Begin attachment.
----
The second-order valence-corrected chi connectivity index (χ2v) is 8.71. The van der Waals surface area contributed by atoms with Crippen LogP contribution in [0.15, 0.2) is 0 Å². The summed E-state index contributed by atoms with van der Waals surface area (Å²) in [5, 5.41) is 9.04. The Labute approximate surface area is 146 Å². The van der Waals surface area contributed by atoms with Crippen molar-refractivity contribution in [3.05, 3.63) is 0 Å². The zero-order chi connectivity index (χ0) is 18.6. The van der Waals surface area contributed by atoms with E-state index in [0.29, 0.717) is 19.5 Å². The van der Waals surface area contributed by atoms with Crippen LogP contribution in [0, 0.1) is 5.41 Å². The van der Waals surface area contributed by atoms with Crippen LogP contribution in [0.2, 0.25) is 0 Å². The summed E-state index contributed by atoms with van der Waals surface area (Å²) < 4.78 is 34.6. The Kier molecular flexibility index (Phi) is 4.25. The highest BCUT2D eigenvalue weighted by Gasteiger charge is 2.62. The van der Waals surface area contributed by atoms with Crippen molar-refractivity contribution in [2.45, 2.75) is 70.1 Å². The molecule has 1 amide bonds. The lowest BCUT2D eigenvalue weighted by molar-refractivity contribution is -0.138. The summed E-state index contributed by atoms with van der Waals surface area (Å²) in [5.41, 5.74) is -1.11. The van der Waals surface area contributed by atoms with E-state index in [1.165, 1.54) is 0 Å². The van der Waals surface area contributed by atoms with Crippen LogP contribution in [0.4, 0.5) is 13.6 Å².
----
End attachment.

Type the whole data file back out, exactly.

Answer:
The second-order valence-corrected chi connectivity index (χ2v) is 8.71. The van der Waals surface area contributed by atoms with Crippen LogP contribution in [0.15, 0.2) is 0 Å². The summed E-state index contributed by atoms with van der Waals surface area (Å²) in [5, 5.41) is 9.04. The Labute approximate surface area is 146 Å². The van der Waals surface area contributed by atoms with Crippen molar-refractivity contribution in [3.05, 3.63) is 0 Å². The zero-order chi connectivity index (χ0) is 18.6. The van der Waals surface area contributed by atoms with E-state index in [0.29, 0.717) is 19.5 Å². The van der Waals surface area contributed by atoms with Crippen LogP contribution in [0, 0.1) is 5.41 Å². The van der Waals surface area contributed by atoms with Crippen LogP contribution in [0.2, 0.25) is 0 Å². The summed E-state index contributed by atoms with van der Waals surface area (Å²) < 4.78 is 34.6. The Kier molecular flexibility index (Phi) is 4.25. The highest BCUT2D eigenvalue weighted by Gasteiger charge is 2.62. The van der Waals surface area contributed by atoms with Crippen molar-refractivity contribution in [2.45, 2.75) is 70.1 Å². The molecule has 1 amide bonds. The lowest BCUT2D eigenvalue weighted by molar-refractivity contribution is -0.138. The summed E-state index contributed by atoms with van der Waals surface area (Å²) in [5.41, 5.74) is -1.11. The van der Waals surface area contributed by atoms with E-state index in [1.165, 1.54) is 0 Å². The van der Waals surface area contributed by atoms with Crippen LogP contribution in [0.4, 0.5) is 13.6 Å².